A quick clearance is possible if the China Film Administration deems it necessary but going through the regulator is a long process, leaving little time for marketing and promotion. Escape Room: Tournament Of Champions was submitted last year, but only received a release date two weeks beforehand.

“When the film bureau gives you a date, you have to take it,” the executive adds. “It’s not good for relationships if you say no and you wouldn’t know the next available date.”

Local challenges

If it is any consolation for Hollywood, local films face similar challenges. iQiyi is holding on to its April 15 release date for Hong Kong crime thriller Man On The Edge, despite widespread cinema closures, as it is scheduled to open on the same day in the US, Canada, Australia, New Zealand and Singapore. The gamble has paid off so far, taking $3.9m in China from preview screenings alone.

Meanwhile, Chinese films have returned to pre-pandemic levels, taking $6.2bn in 2021 compared to $6bn in 2019, according to Artisan Gateway. A series of megahit patriotic films such as My People, My Country, which earned $495m, and The Battle At Lake Changjin and its sequel The Battle At Lake Changjin II, which made a combined $1.5bn, have helped to propel the fast recovery of the Chinese box office.

Offering a sliver of hope to Doctor Strange, our source adds: “As long as they are not banned, some of the unreleased Marvel titles may still stand a chance for a delayed release in China, perhaps when Chinese censors need them to fill the gaps.” 

View from the US:  Cultural change hits Hollywood’s bottom line

Fantastic Beasts The Secrets Of Dumbledore

Source: Warner Bros. Ent

‘Fantastic Beasts: The Secrets Of Dumbledore’

China’s vast exhibition infrastructure and film-loving public have worked well for Hollywood in the past, as huge grosses have boosted the bottom line. But geopolitics and the global pandemic have changed all that, resulting in major challenges when getting a US studio film released in China. There is even greater uncertainty over how to read a market whose opaqueness has always been one of its defining features.

Some 54% of China’s cinemas are currently closed amid the latest wave of Covid-19. The US-China trade war and tensions in the South Pacific and Ukraine have exacerbated the situation. At time of writing, Warner Bros’ The Batman had opened on a lowly $11.7m, while other recent debuts saw Sony’s Uncharted gross $10.4m in its first seven days and Roland Emmerich’s Moonfall open on $9.7m.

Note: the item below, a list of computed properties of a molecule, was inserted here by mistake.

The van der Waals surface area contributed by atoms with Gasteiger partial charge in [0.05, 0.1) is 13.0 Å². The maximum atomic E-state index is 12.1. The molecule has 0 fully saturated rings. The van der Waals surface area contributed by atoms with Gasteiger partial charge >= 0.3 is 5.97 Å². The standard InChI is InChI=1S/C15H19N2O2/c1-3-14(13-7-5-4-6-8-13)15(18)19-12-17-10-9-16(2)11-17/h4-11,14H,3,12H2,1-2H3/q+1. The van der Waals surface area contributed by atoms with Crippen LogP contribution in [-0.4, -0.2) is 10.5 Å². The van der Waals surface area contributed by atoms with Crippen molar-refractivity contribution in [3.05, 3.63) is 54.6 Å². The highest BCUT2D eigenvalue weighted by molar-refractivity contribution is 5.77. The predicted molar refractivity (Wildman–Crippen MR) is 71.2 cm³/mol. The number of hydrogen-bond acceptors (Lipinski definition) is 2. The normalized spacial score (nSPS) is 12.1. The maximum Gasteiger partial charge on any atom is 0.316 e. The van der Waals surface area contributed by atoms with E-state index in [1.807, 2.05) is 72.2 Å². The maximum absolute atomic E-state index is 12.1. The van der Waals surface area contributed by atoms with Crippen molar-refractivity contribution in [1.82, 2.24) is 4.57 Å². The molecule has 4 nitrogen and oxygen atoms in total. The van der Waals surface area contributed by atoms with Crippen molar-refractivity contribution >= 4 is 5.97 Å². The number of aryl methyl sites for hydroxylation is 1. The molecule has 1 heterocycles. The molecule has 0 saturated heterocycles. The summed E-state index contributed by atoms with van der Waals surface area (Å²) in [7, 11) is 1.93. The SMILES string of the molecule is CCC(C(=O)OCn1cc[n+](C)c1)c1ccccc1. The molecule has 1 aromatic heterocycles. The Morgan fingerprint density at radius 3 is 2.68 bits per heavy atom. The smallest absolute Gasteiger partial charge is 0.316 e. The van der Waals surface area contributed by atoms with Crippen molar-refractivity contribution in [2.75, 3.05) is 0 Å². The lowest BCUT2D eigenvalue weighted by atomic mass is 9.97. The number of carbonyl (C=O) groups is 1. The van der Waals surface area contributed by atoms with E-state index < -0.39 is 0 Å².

Warner Bros’ Fantastic Beasts: The Secrets Of Dumbledore just opened in China on $9.7m, but Sony’s Spider-Man: No Way Home looks to fall short of the $2bn mark without China, while Paramount’s upcoming summer tentpole Top Gun: Maverick is pending alongside Marvel films and Disney Pixar’s animation Lightyear. US studio executives and analysts who spoke to Screen International on the condition of anonymity say competition for slots has become tougher as the quality of Chinese films has grown and they have become more commercial.

“You’re seeing a cultural change,” says one leading executive. “They have been very open about wanting to be to cinema what the US has been for the last 100 years. They’ve learned from us.”

Studios report having to deliver films to Chinese authorities for approval 10-12 weeks in advance, up from eight to 10 weeks, in order to clear the importation process. Censorship, where sex and violence and China’s particular sensitivity to stories involving life after death, remains much the same, although there have been more than the usual number of blackout periods restricting Hollywood imports.

All this means the studios’ finance teams are not putting such a large China number against their forecasts, which one analyst described as “worrying”. Now studios are dating their films for the rest of the world, submitting to China, and hoping for the best. “China, when it’s working, is just phenomenal,” notes one executive. “It’s one of the tougher times and we’re optimistic we will come out at the other side at some point.”

Jeremy Kay